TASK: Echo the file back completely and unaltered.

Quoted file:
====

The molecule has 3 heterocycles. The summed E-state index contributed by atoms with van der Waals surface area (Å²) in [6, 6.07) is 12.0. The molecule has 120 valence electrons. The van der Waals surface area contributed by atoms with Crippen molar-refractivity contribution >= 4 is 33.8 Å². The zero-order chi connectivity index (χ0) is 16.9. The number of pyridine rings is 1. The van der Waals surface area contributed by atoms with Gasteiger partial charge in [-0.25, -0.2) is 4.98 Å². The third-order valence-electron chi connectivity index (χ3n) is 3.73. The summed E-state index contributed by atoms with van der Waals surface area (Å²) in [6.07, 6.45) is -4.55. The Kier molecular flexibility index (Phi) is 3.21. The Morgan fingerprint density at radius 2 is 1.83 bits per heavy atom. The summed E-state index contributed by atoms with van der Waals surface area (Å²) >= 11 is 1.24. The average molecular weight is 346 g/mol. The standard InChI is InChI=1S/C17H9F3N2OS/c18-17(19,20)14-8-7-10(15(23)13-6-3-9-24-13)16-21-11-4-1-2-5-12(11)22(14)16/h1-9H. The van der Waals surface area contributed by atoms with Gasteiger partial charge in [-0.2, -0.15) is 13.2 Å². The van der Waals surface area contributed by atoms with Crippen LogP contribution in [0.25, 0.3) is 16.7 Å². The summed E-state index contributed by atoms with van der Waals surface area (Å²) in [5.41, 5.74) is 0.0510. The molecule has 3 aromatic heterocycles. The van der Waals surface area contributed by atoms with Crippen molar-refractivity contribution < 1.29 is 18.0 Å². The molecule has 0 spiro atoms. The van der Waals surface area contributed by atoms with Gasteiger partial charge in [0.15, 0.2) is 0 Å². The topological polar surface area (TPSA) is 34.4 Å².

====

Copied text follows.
The molecule has 3 heterocycles. The summed E-state index contributed by atoms with van der Waals surface area (Å²) in [6, 6.07) is 12.0. The molecule has 120 valence electrons. The van der Waals surface area contributed by atoms with Crippen molar-refractivity contribution >= 4 is 33.8 Å². The zero-order chi connectivity index (χ0) is 16.9. The number of pyridine rings is 1. The van der Waals surface area contributed by atoms with Gasteiger partial charge in [-0.25, -0.2) is 4.98 Å². The third-order valence-electron chi connectivity index (χ3n) is 3.73. The summed E-state index contributed by atoms with van der Waals surface area (Å²) in [6.07, 6.45) is -4.55. The Kier molecular flexibility index (Phi) is 3.21. The Morgan fingerprint density at radius 2 is 1.83 bits per heavy atom. The summed E-state index contributed by atoms with van der Waals surface area (Å²) >= 11 is 1.24. The average molecular weight is 346 g/mol. The standard InChI is InChI=1S/C17H9F3N2OS/c18-17(19,20)14-8-7-10(15(23)13-6-3-9-24-13)16-21-11-4-1-2-5-12(11)22(14)16/h1-9H. The van der Waals surface area contributed by atoms with Gasteiger partial charge in [-0.2, -0.15) is 13.2 Å². The van der Waals surface area contributed by atoms with Crippen LogP contribution in [0.25, 0.3) is 16.7 Å². The summed E-state index contributed by atoms with van der Waals surface area (Å²) in [5.41, 5.74) is 0.0510. The molecule has 3 aromatic heterocycles. The van der Waals surface area contributed by atoms with Crippen molar-refractivity contribution < 1.29 is 18.0 Å². The molecule has 0 spiro atoms. The van der Waals surface area contributed by atoms with Gasteiger partial charge in [0.15, 0.2) is 0 Å². The topological polar surface area (TPSA) is 34.4 Å².